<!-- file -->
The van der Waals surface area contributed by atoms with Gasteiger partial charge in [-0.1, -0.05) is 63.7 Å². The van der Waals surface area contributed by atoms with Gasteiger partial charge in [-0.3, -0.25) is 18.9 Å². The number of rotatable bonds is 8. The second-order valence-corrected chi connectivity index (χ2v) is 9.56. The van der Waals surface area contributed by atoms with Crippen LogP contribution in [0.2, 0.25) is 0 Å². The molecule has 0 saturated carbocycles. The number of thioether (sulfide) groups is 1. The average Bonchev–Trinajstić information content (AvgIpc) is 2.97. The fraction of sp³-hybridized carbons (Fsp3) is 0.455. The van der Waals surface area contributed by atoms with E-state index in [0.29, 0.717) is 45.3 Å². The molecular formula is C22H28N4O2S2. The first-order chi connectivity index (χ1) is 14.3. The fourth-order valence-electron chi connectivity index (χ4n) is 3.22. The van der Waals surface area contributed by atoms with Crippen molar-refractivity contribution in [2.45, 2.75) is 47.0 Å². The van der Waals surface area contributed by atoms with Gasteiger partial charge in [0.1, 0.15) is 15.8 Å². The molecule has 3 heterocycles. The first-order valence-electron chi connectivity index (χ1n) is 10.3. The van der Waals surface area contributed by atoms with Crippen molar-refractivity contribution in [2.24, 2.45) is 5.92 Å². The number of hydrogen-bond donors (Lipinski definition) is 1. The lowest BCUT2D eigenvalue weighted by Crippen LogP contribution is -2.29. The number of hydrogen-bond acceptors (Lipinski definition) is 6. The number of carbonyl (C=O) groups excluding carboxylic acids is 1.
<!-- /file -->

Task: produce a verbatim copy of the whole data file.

The van der Waals surface area contributed by atoms with Gasteiger partial charge in [-0.1, -0.05) is 63.7 Å². The van der Waals surface area contributed by atoms with Gasteiger partial charge in [-0.3, -0.25) is 18.9 Å². The number of rotatable bonds is 8. The second-order valence-corrected chi connectivity index (χ2v) is 9.56. The van der Waals surface area contributed by atoms with Crippen LogP contribution in [0.2, 0.25) is 0 Å². The molecule has 0 saturated carbocycles. The number of thioether (sulfide) groups is 1. The average Bonchev–Trinajstić information content (AvgIpc) is 2.97. The fraction of sp³-hybridized carbons (Fsp3) is 0.455. The van der Waals surface area contributed by atoms with E-state index in [0.29, 0.717) is 45.3 Å². The molecular formula is C22H28N4O2S2. The first-order chi connectivity index (χ1) is 14.3. The fourth-order valence-electron chi connectivity index (χ4n) is 3.22. The van der Waals surface area contributed by atoms with Crippen molar-refractivity contribution in [2.45, 2.75) is 47.0 Å². The van der Waals surface area contributed by atoms with Gasteiger partial charge in [0.1, 0.15) is 15.8 Å². The molecule has 3 heterocycles. The first-order valence-electron chi connectivity index (χ1n) is 10.3. The van der Waals surface area contributed by atoms with Crippen molar-refractivity contribution in [2.24, 2.45) is 5.92 Å². The number of hydrogen-bond donors (Lipinski definition) is 1. The lowest BCUT2D eigenvalue weighted by Crippen LogP contribution is -2.29. The number of hydrogen-bond acceptors (Lipinski definition) is 6. The number of carbonyl (C=O) groups excluding carboxylic acids is 1.